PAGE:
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Frank Olson

Real Name: Frank Rudolph Olson
Nicknames: No known nicknames
Location: New York, New York
Date: November 28, 1953

Case

Details: Forty-three-year-old Frank Olson was a biochemist working for the Special Operations Division at Fort Detrick in Frederick, Maryland in the 1950s. As Deputy Acting Head of Special Operations for the CIA, he was investigating the use of psychoactive drugs. In November 1953, he went to a conference with two of his colleagues. When he returned, his family noticed that he was severely depressed. He told his wife, Alice, that he had done something wrong, but he could not tell her what. His boss believed that he was on the verge of a nervous breakdown. He took him to New York City for treatment. For unknown reasons, he did not contact his family for a week. On November 28, 1953, while sharing a room with Dr. Robert Lashbrook, he apparently fell or jumped to his death from the thirteenth story window of the Hotel Stadler. He left behind Alice and their three children.
From the beginning, Frank's family was suspicious of his death. The night manager of the hotel, Armond Pastore, was also suspicious. He was one of the people who had found Frank on the street. Frank was apparently trying to tell him something, but he could not get out what he wanted to say. When Armond looked up, he saw the window of Frank's room. He noticed that the window shade was stuck through it.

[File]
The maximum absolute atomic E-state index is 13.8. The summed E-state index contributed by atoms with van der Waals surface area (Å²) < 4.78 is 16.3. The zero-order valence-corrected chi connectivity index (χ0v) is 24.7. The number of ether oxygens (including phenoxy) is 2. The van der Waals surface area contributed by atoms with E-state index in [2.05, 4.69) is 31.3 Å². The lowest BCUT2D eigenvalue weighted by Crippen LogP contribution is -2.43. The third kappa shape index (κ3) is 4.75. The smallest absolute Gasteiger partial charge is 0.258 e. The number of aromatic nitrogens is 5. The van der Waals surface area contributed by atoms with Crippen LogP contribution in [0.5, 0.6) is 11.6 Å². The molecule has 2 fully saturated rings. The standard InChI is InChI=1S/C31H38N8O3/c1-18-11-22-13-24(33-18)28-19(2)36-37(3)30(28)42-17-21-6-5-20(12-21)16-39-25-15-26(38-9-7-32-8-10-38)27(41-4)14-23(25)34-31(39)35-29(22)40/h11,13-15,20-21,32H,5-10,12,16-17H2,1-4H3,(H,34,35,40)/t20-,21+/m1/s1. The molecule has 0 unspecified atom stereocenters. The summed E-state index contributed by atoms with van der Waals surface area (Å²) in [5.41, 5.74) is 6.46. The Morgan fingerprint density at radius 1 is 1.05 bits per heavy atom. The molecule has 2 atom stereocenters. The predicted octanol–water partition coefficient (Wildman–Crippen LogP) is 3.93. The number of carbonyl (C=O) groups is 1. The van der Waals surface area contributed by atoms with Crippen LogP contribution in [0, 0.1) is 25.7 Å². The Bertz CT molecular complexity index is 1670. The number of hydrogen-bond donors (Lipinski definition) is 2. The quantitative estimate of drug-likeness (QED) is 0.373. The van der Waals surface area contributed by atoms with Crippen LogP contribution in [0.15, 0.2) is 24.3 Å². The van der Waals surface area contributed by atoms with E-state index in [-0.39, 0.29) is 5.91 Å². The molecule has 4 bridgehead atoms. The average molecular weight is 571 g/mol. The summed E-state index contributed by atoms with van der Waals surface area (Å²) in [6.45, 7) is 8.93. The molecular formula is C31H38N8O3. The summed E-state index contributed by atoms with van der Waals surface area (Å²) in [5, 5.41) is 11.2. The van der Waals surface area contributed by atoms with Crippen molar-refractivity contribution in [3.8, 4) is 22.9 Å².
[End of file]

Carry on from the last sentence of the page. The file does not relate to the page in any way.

The window from which Frank reportedly jumped.

Armond took the police up to their room, where they found Lashbrook sitting on the toilet in his underwear with a shocked look on his face. Lashbrook claimed that he only heard the sound of a crash. Armond thought it was strange that Frank actually jumped out of a closed window to his death. In most suicides, the individual opens the window before jumping out. For years, Frank's family were not told of Armond's account of that night.
In 1975, a government commission was formed to investigate past abuses by the CIA. One of the reports mentioned a scientist who had jumped out of a window ten days after being dosed with LSD. That scientist was determined to be Frank. Over the next year, Frank's family received an apology from then-President Gerald Ford, along with a $750,000 check from the government. They also met with then-CIA chief William Colby. He gave them documents about the last days of Frank's life.
Frank's family learned that he had gone to a retreat in Deep Creek Lake, Maryland, with several other scientists. They were told that they were meeting to discuss ongoing research. However, the real purpose of the meeting was for the CIA to secretly give them doses of LSD without their knowledge or consent. They did this to see what their reactions would be. Frank's family learned that the LSD had been slipped into an after dinner drink by either CIA Technical Services Director Sidney Gottlieb or his deputy, Dr. Lashbrook.
The CIA feared that the Soviet Union was using LSD on captured CIA operatives. Gottlieb believed that his experiment would help prepare American operatives if they are given LSD by the Soviet Union. Eight of the ten scientists were given the LSD. Some of them, including Frank, were not told about the test. When Gottlieb informed the men about the laced drinks. Frank became enraged about the experiment. A week later, he met with a doctor for the CIA. Dr. Lashbrook and Frank's boss accompanied him to the doctor's visit. He told the doctor that he believed that he was being followed.